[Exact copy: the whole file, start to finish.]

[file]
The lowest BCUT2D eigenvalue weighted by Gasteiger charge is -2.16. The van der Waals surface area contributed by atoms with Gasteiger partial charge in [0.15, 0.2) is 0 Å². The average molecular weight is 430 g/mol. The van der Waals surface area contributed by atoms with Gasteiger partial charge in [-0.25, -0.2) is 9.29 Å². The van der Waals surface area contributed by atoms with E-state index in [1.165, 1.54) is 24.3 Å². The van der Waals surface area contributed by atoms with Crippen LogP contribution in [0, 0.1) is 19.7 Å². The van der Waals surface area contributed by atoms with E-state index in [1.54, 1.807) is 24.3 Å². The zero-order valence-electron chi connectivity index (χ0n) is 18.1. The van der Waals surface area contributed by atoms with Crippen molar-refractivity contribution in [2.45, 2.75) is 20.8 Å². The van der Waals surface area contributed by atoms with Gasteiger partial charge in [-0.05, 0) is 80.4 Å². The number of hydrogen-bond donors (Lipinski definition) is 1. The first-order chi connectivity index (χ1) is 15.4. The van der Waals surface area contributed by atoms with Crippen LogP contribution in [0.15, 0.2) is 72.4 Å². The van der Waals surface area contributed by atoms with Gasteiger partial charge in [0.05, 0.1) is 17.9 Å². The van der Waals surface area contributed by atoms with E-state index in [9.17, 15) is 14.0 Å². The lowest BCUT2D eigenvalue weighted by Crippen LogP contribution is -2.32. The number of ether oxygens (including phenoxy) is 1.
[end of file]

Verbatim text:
The lowest BCUT2D eigenvalue weighted by Gasteiger charge is -2.16. The van der Waals surface area contributed by atoms with Gasteiger partial charge in [0.15, 0.2) is 0 Å². The average molecular weight is 430 g/mol. The van der Waals surface area contributed by atoms with Gasteiger partial charge in [-0.25, -0.2) is 9.29 Å². The van der Waals surface area contributed by atoms with E-state index in [1.165, 1.54) is 24.3 Å². The van der Waals surface area contributed by atoms with Crippen LogP contribution in [0, 0.1) is 19.7 Å². The van der Waals surface area contributed by atoms with E-state index in [1.54, 1.807) is 24.3 Å². The zero-order valence-electron chi connectivity index (χ0n) is 18.1. The van der Waals surface area contributed by atoms with Crippen molar-refractivity contribution in [2.45, 2.75) is 20.8 Å². The van der Waals surface area contributed by atoms with Gasteiger partial charge in [-0.05, 0) is 80.4 Å². The number of hydrogen-bond donors (Lipinski definition) is 1. The first-order chi connectivity index (χ1) is 15.4. The van der Waals surface area contributed by atoms with Crippen LogP contribution in [0.15, 0.2) is 72.4 Å². The van der Waals surface area contributed by atoms with Gasteiger partial charge in [0.05, 0.1) is 17.9 Å². The van der Waals surface area contributed by atoms with E-state index in [9.17, 15) is 14.0 Å². The lowest BCUT2D eigenvalue weighted by Crippen LogP contribution is -2.32. The number of ether oxygens (including phenoxy) is 1.